“Before seeing the photos, I was curious, but also worried,” Kurtz admitted. “I know there’s sometimes an objectification of people of color, of women, of financially poor people. We wanted to make sure that we were respectful and that we weren’t using these women.”
Kurtz and MacDonald explained how the exhibition fits into FireWorks’ intentions to create social change through art and to elevate the artists, their subjects, and the community that surrounds the gallery, studio, and venue. the event. They reached out to Cesar Viveros, a Philadelphia-based artist who has created murals in Camden and Philadelphia, and who grew up in Mexico, to make sure there were no cultural clues missed, that the portraits didn’t were not abusive or misleading.
“It wasn’t easy, there was an intention – how can we do this in a way that is ethical and honors women?” Kurtz said.
His opinion ? “He said they looked like home,” MacDonald said.
“And if it resonated that way with him, it was positive for us,” Kurtz said.
Part of Goertel’s process was simply to get to know the women in order to better grasp their minds. The language barrier was part of the challenge, but there were other difficulties.
Working with a driver/translator, Goertel, who donates the proceeds from the sale of the photos to VAMOS!, recalls “receiving vague directions to a house that didn’t have a number on a street that didn’t have a name,” something he called “a wonderful riddle to solve.
Asked what surprised him most about the women he photographed, Goertel pondered the question.
“The depth of the trauma in most of their lives, the closeness of the tears to the surface in almost every case,” he said. He met women in their early 20s to 80s and was struck by how little their lives had improved.
“They are impoverished. Many of them have little education and they have suffered trauma, and not much has changed between their lives from those in their twenties to those in their 80s, given the lack of education , given the lack of opportunity … give the lack.”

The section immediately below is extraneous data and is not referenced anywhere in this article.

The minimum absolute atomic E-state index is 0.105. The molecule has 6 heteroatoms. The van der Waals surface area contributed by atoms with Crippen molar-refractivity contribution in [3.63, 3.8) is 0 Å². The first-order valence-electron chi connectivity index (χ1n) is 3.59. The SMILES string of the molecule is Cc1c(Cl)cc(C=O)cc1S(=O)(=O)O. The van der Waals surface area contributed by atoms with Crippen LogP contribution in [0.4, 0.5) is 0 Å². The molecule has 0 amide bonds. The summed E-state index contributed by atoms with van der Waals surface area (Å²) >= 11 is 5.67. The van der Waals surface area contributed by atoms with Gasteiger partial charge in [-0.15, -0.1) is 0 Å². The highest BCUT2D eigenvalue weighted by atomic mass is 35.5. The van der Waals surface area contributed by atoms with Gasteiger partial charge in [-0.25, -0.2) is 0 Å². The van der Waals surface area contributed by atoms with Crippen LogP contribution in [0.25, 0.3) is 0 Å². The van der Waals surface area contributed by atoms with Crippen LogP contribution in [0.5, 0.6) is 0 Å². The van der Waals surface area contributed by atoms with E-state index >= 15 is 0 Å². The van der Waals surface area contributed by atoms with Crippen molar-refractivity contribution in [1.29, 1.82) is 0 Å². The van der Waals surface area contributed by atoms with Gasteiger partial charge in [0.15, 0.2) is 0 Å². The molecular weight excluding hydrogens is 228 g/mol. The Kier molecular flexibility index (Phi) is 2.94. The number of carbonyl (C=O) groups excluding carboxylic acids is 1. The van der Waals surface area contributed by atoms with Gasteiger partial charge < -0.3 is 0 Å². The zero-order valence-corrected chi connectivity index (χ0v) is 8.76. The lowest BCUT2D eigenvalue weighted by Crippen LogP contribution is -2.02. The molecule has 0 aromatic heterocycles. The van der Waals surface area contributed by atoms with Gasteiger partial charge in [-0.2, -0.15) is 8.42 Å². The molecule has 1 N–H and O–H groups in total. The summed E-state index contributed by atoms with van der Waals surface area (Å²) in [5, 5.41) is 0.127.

Learning that one of the subjects described the women of Cuernavaca as the luchadoresMacDonald posed a pointed question: “We celebrate women for being fighters, and we admire them for being so strong, but why do they have to be strong? Why do we expect this? fighters?”
Camden and Cuernavaca are two places where “a lot of things are broken, but somehow all of those broken things support the community,” Goertel said. “It’s easy to go to a place where it’s not easy to live and make it ugly. It’s a handy fruit. But you can go to see people living, the arc of a life, from one child to one abuelain a functional and dynamic city.”
Dougherty noted another similarity between Camden and Cuernavaca: there are people of Mexican and Latino descent in both places, living and working and fighting for a better life.
“There are undocumented people in Camden, and we hope people in the community will see others who are like them, who are from where they come from,” he said.
“And especially as we encourage Europeans to take in refugees from Ukraine, as on our own southern border we are building walls to keep people out – these are the people we are keeping out, these beautiful, strong and accomplished women.”
If you are going to
Tiempo y Belleza runs from March 20 to April 23 at Camden FireWorks, 1813 South Broadway, Camden. An opening reception from 3-5 p.m. on Sunday, March 20 will feature remarks by photographer Thom Goertel, music and homemade tamales. For more information visit https://camdenfireworks.org
Phaedra Trethan has been a journalist and editor in South Jersey since 2007 and has covered Camden and surrounding areas since 2015, focusing on quality of life and social justice issues for the Courier-Post, Burlington County Times and the Daily Journal. She has been called South Jersey at home since 1971. Reach her with comments, topical tips or questions at [email protected], on Twitter @By_Phaedra or by phone at 856.486-2417.